Dr Chris Lyal studies insects in the Natural History Museum's Department of Entomology, where his speciality is the largest of all beetle groups, the weevils. As well as his research work he is the UK National Focal Point for the Convention on Biological Diversity's Global Taxonomy Initiative and for several years worked as a Programme Officer for the CBD Secretariat. He has visited many different countries both for research and while working with people on biodiversity policy and capacity-building issues.
The Convention on Biological Diversity (CBD) has the objectives of conservation, sustainable use and fair and equitable access to the benefits arising from the utilisation of genetic resources of biological diversity. However, irrespective of what we decide to do about biological diversity we are unable to do anything very much (other than let it all go extinct) unless we know what that biological diversity actually is. Imagine trying to buy for and then cook a dish from a recipe book if none of the ingredients had names, or planting a new garden from seed if none of the seed packets had the contents identified. Without knowing what species are present in our environment we cannot find out the correct conditions to manage them, we will not be able to tell if populations are rising or falling, we cannot pass legislation to protect them, and we cannot share information about different sites.
Some 519 species of birds are recorded from the UK – if I’m honest, I can only identify somewhere between 50 and a hundred of them reliably without recourse to a book. The UK also has some 4,000 species of beetles (4,001 I believe), and no comprehensive book that allows me to identify each one of them. Now each one of these species is (a) of intrinsic interest; (b) carries its own multi-million year ancestry; (c) has a place in the ecosystem, and thus a part in maintaining that ecosystem; (d) has a value to humanity, either through its ecosystem function, its beauty (yes, even beetles) or its ability to do a job for us (like beetles eating their way through tons of invasive weed). If the people we ask to manage our environment cannot identify the species they are managing, they will be unable to ensure the species are still there in ten year time, let alone a thousand. They cannot be conserved, nor used in a sustainable way. Oh, and an additional problem: so far we have given names to around 1.8 million different species of animals, plants and microroganisms around the world; we think there may be around 30 million altogether. Most biodiversity is unnamed.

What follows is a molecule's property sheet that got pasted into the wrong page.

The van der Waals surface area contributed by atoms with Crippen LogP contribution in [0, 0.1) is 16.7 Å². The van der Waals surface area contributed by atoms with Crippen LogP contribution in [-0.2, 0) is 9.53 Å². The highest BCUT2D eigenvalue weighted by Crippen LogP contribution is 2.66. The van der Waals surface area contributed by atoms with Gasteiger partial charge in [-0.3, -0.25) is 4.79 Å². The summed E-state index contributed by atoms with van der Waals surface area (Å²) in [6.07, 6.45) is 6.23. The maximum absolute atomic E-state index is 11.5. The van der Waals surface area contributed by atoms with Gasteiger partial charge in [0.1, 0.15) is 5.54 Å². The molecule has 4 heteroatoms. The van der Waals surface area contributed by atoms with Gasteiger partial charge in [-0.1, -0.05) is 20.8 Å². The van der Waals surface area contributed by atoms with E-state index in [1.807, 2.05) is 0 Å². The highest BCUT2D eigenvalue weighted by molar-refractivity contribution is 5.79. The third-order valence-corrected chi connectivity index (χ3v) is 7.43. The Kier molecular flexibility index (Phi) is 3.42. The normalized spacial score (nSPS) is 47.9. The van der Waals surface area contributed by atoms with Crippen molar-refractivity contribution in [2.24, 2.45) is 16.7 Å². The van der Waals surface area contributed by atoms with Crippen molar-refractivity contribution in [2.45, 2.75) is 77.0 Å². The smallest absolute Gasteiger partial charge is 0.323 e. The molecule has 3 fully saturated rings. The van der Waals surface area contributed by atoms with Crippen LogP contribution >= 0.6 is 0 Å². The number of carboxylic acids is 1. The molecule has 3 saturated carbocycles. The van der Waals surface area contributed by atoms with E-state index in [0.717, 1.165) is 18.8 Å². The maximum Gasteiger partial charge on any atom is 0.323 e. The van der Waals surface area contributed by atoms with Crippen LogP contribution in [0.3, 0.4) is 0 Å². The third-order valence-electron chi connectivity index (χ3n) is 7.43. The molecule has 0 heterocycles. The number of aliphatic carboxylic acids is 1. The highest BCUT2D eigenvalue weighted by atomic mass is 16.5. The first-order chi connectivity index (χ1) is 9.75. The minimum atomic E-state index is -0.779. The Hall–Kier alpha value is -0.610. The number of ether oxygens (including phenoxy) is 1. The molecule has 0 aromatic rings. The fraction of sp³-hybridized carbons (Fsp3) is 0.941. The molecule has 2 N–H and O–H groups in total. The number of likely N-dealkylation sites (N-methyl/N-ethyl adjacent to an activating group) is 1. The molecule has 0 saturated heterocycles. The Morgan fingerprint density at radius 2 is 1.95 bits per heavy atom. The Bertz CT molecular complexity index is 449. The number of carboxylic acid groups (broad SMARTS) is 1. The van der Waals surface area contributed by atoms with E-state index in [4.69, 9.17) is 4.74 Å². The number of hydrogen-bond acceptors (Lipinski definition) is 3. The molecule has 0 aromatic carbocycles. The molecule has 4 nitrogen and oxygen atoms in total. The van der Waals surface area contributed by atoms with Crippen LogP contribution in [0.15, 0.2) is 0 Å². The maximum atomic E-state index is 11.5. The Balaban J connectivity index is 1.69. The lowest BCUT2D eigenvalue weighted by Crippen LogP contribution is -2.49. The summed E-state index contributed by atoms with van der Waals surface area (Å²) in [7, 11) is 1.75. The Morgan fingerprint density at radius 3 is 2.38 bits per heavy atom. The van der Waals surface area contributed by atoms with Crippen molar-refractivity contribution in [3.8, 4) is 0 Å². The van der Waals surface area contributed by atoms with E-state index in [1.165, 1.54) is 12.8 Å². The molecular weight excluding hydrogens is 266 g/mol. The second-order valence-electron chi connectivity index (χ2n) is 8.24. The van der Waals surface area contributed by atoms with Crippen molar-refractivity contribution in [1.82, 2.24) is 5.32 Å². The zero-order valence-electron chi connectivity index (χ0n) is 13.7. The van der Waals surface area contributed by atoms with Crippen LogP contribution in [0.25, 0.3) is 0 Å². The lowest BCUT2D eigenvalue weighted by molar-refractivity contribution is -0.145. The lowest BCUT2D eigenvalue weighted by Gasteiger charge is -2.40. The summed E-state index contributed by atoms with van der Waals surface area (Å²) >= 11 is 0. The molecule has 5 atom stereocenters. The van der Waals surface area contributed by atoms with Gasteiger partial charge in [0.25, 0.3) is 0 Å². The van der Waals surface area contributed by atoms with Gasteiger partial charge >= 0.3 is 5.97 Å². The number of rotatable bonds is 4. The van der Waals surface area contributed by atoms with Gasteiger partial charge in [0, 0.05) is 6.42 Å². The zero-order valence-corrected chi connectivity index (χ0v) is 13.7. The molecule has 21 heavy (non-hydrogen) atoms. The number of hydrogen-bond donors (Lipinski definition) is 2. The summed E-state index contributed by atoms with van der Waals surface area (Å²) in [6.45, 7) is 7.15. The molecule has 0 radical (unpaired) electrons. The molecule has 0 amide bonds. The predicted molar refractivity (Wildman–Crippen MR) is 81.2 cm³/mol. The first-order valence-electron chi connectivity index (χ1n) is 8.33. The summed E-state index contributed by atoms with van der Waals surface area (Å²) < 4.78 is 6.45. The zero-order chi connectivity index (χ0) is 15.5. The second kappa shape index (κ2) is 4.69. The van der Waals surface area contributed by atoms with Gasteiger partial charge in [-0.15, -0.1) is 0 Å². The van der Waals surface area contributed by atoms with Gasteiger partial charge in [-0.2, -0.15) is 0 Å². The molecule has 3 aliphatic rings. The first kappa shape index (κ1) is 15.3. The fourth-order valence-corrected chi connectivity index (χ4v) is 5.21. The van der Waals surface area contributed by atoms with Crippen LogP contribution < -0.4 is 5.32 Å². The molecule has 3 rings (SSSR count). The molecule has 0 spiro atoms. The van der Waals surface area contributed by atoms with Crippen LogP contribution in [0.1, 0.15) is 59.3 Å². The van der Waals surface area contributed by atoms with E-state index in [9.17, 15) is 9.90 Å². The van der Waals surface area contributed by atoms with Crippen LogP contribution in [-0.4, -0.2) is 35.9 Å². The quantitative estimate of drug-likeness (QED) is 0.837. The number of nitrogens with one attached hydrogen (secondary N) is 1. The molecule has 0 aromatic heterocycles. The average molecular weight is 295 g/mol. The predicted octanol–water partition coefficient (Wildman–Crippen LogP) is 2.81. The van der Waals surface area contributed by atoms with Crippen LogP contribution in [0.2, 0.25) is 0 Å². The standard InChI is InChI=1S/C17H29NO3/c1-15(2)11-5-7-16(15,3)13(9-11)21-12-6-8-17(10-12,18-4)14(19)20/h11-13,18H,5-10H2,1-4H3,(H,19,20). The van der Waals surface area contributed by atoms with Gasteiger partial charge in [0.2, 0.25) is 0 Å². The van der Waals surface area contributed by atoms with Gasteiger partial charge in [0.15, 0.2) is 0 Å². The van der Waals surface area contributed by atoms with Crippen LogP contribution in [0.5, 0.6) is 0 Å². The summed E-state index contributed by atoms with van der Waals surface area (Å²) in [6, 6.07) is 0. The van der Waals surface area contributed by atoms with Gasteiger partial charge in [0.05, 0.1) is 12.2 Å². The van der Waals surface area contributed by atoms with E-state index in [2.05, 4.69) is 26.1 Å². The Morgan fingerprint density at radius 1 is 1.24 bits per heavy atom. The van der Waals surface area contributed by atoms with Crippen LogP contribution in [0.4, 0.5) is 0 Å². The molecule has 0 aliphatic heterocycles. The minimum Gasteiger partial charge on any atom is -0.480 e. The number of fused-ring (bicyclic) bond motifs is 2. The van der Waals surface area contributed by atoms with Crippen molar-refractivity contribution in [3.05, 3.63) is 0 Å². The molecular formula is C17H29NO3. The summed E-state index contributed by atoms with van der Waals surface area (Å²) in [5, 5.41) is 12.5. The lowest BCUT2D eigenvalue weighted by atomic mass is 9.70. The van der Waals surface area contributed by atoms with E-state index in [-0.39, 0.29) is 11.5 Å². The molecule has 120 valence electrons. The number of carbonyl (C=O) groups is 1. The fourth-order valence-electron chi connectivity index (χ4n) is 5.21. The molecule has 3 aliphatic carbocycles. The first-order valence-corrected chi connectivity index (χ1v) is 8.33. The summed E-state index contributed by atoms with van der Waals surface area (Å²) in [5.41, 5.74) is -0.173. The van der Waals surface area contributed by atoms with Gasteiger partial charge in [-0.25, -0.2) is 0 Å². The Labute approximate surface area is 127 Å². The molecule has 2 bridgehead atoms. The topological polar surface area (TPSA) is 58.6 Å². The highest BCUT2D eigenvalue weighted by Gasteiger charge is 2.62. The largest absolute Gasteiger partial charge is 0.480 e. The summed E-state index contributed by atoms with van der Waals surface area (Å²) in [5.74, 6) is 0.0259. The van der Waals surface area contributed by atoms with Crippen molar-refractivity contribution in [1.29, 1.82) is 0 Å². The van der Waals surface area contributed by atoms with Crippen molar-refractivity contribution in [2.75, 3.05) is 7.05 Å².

Which brings me to taxonomy. Institutions such as the Natural History Museum and Royal Botanic Gardens Kew have on their staff experts in naming and identifying species, the science called taxonomy. They also have vast collections of specimens from all over the world, and scientists from all over the world come to use them and solve problems in their own countries. This expertise and these collections are a vital part of managing biodiversity, and so are important to the CBD. So important, in fact, that the CBD set up a separate policy area just about the science, the “Global Taxonomy Initiative”. This is intended to create the policies needed to train and employ more taxonomists, build up collections and infrastructure, and above all make sure that taxonomic work is directed to producing the information needed at the right time and delivered to the right people in a way they can use it. At the Nagoya meeting there will be further discussion of taxonomy, and how it needs to be directed to support the management of biodiversity around the world.